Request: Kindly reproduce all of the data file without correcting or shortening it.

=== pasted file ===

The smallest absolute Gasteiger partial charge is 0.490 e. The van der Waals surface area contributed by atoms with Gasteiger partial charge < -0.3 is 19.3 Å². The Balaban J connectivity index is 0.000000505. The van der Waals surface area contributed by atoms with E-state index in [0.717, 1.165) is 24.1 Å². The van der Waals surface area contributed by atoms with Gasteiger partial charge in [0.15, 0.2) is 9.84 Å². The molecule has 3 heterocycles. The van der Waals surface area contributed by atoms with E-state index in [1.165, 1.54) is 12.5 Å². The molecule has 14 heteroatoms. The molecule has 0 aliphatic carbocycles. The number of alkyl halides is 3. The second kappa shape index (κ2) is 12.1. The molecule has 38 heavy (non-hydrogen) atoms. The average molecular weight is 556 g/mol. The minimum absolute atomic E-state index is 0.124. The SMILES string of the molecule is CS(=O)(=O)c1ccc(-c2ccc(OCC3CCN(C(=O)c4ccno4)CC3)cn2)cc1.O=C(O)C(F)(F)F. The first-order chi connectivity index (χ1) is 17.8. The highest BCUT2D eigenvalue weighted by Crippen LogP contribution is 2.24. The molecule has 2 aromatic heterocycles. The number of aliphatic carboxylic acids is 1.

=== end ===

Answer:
The smallest absolute Gasteiger partial charge is 0.490 e. The van der Waals surface area contributed by atoms with Gasteiger partial charge < -0.3 is 19.3 Å². The Balaban J connectivity index is 0.000000505. The van der Waals surface area contributed by atoms with E-state index in [0.717, 1.165) is 24.1 Å². The van der Waals surface area contributed by atoms with Gasteiger partial charge in [0.15, 0.2) is 9.84 Å². The molecule has 3 heterocycles. The van der Waals surface area contributed by atoms with E-state index in [1.165, 1.54) is 12.5 Å². The molecule has 14 heteroatoms. The molecule has 0 aliphatic carbocycles. The number of alkyl halides is 3. The second kappa shape index (κ2) is 12.1. The molecule has 38 heavy (non-hydrogen) atoms. The average molecular weight is 556 g/mol. The minimum absolute atomic E-state index is 0.124. The SMILES string of the molecule is CS(=O)(=O)c1ccc(-c2ccc(OCC3CCN(C(=O)c4ccno4)CC3)cn2)cc1.O=C(O)C(F)(F)F. The first-order chi connectivity index (χ1) is 17.8. The highest BCUT2D eigenvalue weighted by Crippen LogP contribution is 2.24. The molecule has 2 aromatic heterocycles. The number of aliphatic carboxylic acids is 1.